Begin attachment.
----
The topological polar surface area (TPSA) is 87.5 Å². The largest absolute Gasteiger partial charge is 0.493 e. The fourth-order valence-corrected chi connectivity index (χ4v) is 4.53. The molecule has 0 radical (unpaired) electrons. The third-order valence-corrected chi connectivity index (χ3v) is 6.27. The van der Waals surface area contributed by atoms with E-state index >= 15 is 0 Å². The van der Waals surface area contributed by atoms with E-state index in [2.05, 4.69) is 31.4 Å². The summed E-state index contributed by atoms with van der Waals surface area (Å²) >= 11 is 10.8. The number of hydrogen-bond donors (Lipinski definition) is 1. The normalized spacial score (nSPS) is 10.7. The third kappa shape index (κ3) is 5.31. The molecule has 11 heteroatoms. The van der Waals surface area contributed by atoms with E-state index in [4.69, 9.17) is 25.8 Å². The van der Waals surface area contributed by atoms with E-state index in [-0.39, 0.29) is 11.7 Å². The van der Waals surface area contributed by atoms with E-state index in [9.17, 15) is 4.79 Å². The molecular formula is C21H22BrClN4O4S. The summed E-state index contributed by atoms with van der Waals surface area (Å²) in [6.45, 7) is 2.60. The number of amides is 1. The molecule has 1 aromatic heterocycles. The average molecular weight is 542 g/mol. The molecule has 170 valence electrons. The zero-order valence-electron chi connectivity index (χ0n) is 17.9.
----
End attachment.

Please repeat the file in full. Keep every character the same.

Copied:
The topological polar surface area (TPSA) is 87.5 Å². The largest absolute Gasteiger partial charge is 0.493 e. The fourth-order valence-corrected chi connectivity index (χ4v) is 4.53. The molecule has 0 radical (unpaired) electrons. The third-order valence-corrected chi connectivity index (χ3v) is 6.27. The van der Waals surface area contributed by atoms with E-state index >= 15 is 0 Å². The van der Waals surface area contributed by atoms with E-state index in [2.05, 4.69) is 31.4 Å². The summed E-state index contributed by atoms with van der Waals surface area (Å²) >= 11 is 10.8. The number of hydrogen-bond donors (Lipinski definition) is 1. The normalized spacial score (nSPS) is 10.7. The third kappa shape index (κ3) is 5.31. The molecule has 11 heteroatoms. The van der Waals surface area contributed by atoms with E-state index in [4.69, 9.17) is 25.8 Å². The van der Waals surface area contributed by atoms with E-state index in [-0.39, 0.29) is 11.7 Å². The van der Waals surface area contributed by atoms with E-state index in [9.17, 15) is 4.79 Å². The molecular formula is C21H22BrClN4O4S. The summed E-state index contributed by atoms with van der Waals surface area (Å²) in [6.45, 7) is 2.60. The number of amides is 1. The molecule has 1 aromatic heterocycles. The average molecular weight is 542 g/mol. The molecule has 170 valence electrons. The zero-order valence-electron chi connectivity index (χ0n) is 17.9.